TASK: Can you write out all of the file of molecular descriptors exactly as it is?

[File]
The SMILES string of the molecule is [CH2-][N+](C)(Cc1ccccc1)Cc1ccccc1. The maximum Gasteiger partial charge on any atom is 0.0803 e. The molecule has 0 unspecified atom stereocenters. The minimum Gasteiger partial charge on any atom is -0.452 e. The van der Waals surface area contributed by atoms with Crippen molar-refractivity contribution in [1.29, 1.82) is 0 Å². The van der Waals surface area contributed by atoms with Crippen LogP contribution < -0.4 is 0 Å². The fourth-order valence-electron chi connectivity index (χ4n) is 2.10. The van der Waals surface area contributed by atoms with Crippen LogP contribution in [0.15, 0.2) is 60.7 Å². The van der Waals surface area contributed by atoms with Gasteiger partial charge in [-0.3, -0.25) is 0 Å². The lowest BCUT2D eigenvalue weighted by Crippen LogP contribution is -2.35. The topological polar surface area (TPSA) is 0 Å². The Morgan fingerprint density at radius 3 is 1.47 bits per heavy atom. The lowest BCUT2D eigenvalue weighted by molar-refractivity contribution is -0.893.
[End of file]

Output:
The SMILES string of the molecule is [CH2-][N+](C)(Cc1ccccc1)Cc1ccccc1. The maximum Gasteiger partial charge on any atom is 0.0803 e. The molecule has 0 unspecified atom stereocenters. The minimum Gasteiger partial charge on any atom is -0.452 e. The van der Waals surface area contributed by atoms with Crippen molar-refractivity contribution in [1.29, 1.82) is 0 Å². The van der Waals surface area contributed by atoms with Crippen LogP contribution < -0.4 is 0 Å². The fourth-order valence-electron chi connectivity index (χ4n) is 2.10. The van der Waals surface area contributed by atoms with Crippen LogP contribution in [0.15, 0.2) is 60.7 Å². The van der Waals surface area contributed by atoms with Gasteiger partial charge in [-0.3, -0.25) is 0 Å². The lowest BCUT2D eigenvalue weighted by Crippen LogP contribution is -2.35. The topological polar surface area (TPSA) is 0 Å². The Morgan fingerprint density at radius 3 is 1.47 bits per heavy atom. The lowest BCUT2D eigenvalue weighted by molar-refractivity contribution is -0.893.